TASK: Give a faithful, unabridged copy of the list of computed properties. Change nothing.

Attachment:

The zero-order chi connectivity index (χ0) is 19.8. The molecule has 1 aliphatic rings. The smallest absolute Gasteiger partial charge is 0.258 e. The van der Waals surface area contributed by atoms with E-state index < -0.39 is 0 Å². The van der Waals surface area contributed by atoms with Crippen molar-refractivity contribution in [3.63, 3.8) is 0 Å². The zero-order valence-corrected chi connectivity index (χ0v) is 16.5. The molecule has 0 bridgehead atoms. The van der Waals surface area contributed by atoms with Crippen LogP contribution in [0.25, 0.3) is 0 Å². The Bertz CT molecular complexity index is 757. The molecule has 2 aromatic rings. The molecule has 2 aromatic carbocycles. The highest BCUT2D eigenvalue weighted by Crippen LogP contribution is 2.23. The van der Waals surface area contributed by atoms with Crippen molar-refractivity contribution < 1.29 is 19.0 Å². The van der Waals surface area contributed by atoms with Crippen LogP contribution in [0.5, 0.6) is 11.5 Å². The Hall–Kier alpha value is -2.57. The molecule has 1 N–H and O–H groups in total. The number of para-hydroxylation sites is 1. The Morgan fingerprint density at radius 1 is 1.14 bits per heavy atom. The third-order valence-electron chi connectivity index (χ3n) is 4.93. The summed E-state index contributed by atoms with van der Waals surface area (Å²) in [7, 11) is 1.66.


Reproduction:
The zero-order chi connectivity index (χ0) is 19.8. The molecule has 1 aliphatic rings. The smallest absolute Gasteiger partial charge is 0.258 e. The van der Waals surface area contributed by atoms with E-state index < -0.39 is 0 Å². The van der Waals surface area contributed by atoms with Crippen molar-refractivity contribution in [3.63, 3.8) is 0 Å². The zero-order valence-corrected chi connectivity index (χ0v) is 16.5. The molecule has 0 bridgehead atoms. The van der Waals surface area contributed by atoms with Crippen LogP contribution in [0.25, 0.3) is 0 Å². The Bertz CT molecular complexity index is 757. The molecule has 2 aromatic rings. The molecule has 2 aromatic carbocycles. The highest BCUT2D eigenvalue weighted by Crippen LogP contribution is 2.23. The van der Waals surface area contributed by atoms with Crippen molar-refractivity contribution < 1.29 is 19.0 Å². The van der Waals surface area contributed by atoms with Crippen LogP contribution in [0.5, 0.6) is 11.5 Å². The Hall–Kier alpha value is -2.57. The molecule has 1 N–H and O–H groups in total. The number of para-hydroxylation sites is 1. The Morgan fingerprint density at radius 1 is 1.14 bits per heavy atom. The third-order valence-electron chi connectivity index (χ3n) is 4.93. The summed E-state index contributed by atoms with van der Waals surface area (Å²) in [7, 11) is 1.66.